Reviews

Lucero – 1372 Overton Park Review

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It’s always hard to review the new record by one of your favorite bands. The relationship is too emotionally charged, too wrapped up in their back catalog, their career trajectory, the last show you saw them at. This being my blog, where I would ideally share with you, the reader, great music which I think you should hear, I’m gonna give it my best shot.

If you haven’t heard of Lucero before, they are a band from Memphis, TN that can loosely by nebulously labeled alternative country, although smarter, albeit incomplete, reference points are groups like The Replacements, Uncle Tupelo, and Whiskeytown–groups where twang and folk were just part of a much larger, more rock n’ roll sound. The last couple of records have seen the introduction of keys and accordion player Rick Steff, who has broadened the group’s considerable sonic weight into near-Springsteen terrority, helped along by frontman Ben Nichol’s increasing interest in blue-collar storytelling, Memphis style (hence the increasingly valid comparison to The Hold Steady). Rounding out the line-up are still-original members Brian Venable (lead guitar), John Stubblefield (bass) and Roy Berry (drums)–along with the recently added pedal steel guitarist Tom Bean. They tour (a lot) and drink (a lot).

1372 Overton Park is actually the band’s major label debut, although longtime fans will hardly be disappointed. The biggest change a major label budget made in the band’s sound is the addition of a full horn section on a good majority of these tracks, arranged by fellow Memphis music scene vet Jim Spake. Fortunately, these tastefully augment rather than dominate the songs here. The Band’s Rock of Ages this is not.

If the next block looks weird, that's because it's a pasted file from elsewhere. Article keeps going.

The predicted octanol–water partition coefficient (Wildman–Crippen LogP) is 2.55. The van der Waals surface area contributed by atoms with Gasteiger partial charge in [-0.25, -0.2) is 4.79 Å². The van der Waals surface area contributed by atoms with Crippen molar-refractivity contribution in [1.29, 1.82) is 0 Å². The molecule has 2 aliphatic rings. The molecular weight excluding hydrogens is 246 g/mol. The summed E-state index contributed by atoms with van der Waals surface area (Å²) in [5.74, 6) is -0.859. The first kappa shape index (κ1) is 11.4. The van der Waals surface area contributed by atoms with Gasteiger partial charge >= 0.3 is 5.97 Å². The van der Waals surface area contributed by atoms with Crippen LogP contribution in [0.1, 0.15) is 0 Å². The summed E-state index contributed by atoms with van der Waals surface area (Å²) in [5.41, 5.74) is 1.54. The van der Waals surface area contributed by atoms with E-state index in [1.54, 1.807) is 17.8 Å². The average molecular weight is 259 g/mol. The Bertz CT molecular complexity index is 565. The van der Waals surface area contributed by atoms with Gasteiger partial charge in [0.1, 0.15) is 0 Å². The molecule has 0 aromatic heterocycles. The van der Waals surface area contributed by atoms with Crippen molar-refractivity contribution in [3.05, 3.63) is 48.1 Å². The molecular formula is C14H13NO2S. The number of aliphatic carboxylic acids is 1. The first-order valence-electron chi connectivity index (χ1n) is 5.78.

The highlight here, as always, is Nichol’s vocals and lyrics. More gravelly voiced than ever, The singer has legions of dedicated, hardcore fans largely because of his ability to write what he knows about, and write about it well. Given that, some of his most memorable songs to date are written in the third person, without the intensely personal sensitivity he is known for (“The War,” “Bikeriders,” “I Can Get Us Out of Here Tonight”). This record continues that trend with the opening cut “Smoke” and the standout “Maggie and the Devil.” The former is a dark, anthemic rock song with a huge, thunderous chorus even for a ragged, riff-heavy outfit like Lucero. The lyrics are a cynical response to rock n’ roll cliche. “Maggie,” on the other hand, is loosely based on the “Love and Rockets” comics and is the most horn-heavy track on the album, built on a stuttering rhythm and illustrates the incredibly tight interplay the band has developed over the years, in spite of the copious quantities of alcohol they consume on stage.  Both tunes have some serious radio potential, along with the second tune on the record (“What Are  You Willing to Lose”)  which features a rousing lyric and an almost Kings of Leon-like chorus, minus a fire hazard and plus a little self-respect.

Other highlights include the newest additions to the drunken singalong rocker format that is the group’s bread and butter.  “Sound of the City” features some squealing organ and lines like “I wanna take you out to the show/I wanna kiss you while the band plays it’s rock n’ roll” and “Me and my friends we might not look like much/but we got the time and know when to push our luck,” while the Southern rock-heavy “Sixes and Sevens” features Nichols shouting lines like “drinking women chasing whiskey” over Venable’s endless riffage.  Other songs in this vein are “Johnny Davis” and “Halfway Wrong,” the latter featuring the memorable line “with another shot, and another song/you and me and all of this is only halfway wrong.”

The record is well balanced between the aforementioned rockers and Lucero’s other forte, the lyrically sensitive heartbreaker ballad.  “Can’t Feel a Thing,” “Goodbye Again,” and “Darken My Door” are all amazing tunes, but the highlights in this are are the two closing tracks, the Townes Van Zandt-inspired “Hey Darling Do You Gamble” and the elegiac “Mom.”  The latter is gonna have the drunken crowds weeping at the end of the night from the opening verse,

“mama, your boys might make some mistakes
but we know where we’re from
and we know how we were raised
so don’t you think twice about where we are tonight,
no matter how far from home
we’ll be back along, just a matter of time.”

Lucero won’t be crying though–they’ve made their best record just as the seem to be hitting a commercial and critical tipping point.  Highly recommended–I know I’m going to be playing it pretty solidly for the next few months…

Lucero – “Mom”

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